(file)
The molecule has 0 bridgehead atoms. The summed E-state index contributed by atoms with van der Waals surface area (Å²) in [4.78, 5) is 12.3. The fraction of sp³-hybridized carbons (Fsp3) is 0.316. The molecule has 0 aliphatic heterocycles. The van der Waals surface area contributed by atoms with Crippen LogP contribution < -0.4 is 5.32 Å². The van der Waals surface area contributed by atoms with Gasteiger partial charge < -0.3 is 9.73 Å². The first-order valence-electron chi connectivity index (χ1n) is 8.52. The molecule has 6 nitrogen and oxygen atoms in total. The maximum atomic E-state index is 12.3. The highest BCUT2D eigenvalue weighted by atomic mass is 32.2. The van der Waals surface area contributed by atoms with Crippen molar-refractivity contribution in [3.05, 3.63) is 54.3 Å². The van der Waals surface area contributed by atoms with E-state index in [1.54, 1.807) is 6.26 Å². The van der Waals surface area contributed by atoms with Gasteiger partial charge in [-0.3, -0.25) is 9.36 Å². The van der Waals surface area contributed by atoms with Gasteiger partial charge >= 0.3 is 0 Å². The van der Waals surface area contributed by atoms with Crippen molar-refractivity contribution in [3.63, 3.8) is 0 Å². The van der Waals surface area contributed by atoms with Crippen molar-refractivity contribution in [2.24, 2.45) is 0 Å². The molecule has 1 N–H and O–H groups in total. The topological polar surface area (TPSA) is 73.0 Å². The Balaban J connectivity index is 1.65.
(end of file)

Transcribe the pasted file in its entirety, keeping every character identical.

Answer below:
The molecule has 0 bridgehead atoms. The summed E-state index contributed by atoms with van der Waals surface area (Å²) in [4.78, 5) is 12.3. The fraction of sp³-hybridized carbons (Fsp3) is 0.316. The molecule has 0 aliphatic heterocycles. The van der Waals surface area contributed by atoms with Crippen LogP contribution < -0.4 is 5.32 Å². The van der Waals surface area contributed by atoms with Gasteiger partial charge < -0.3 is 9.73 Å². The first-order valence-electron chi connectivity index (χ1n) is 8.52. The molecule has 6 nitrogen and oxygen atoms in total. The maximum atomic E-state index is 12.3. The highest BCUT2D eigenvalue weighted by atomic mass is 32.2. The van der Waals surface area contributed by atoms with Crippen molar-refractivity contribution in [3.05, 3.63) is 54.3 Å². The van der Waals surface area contributed by atoms with E-state index in [1.54, 1.807) is 6.26 Å². The van der Waals surface area contributed by atoms with Gasteiger partial charge in [-0.3, -0.25) is 9.36 Å². The van der Waals surface area contributed by atoms with Gasteiger partial charge >= 0.3 is 0 Å². The van der Waals surface area contributed by atoms with Crippen molar-refractivity contribution in [3.63, 3.8) is 0 Å². The van der Waals surface area contributed by atoms with Crippen molar-refractivity contribution in [2.24, 2.45) is 0 Å². The molecule has 1 N–H and O–H groups in total. The topological polar surface area (TPSA) is 73.0 Å². The Balaban J connectivity index is 1.65.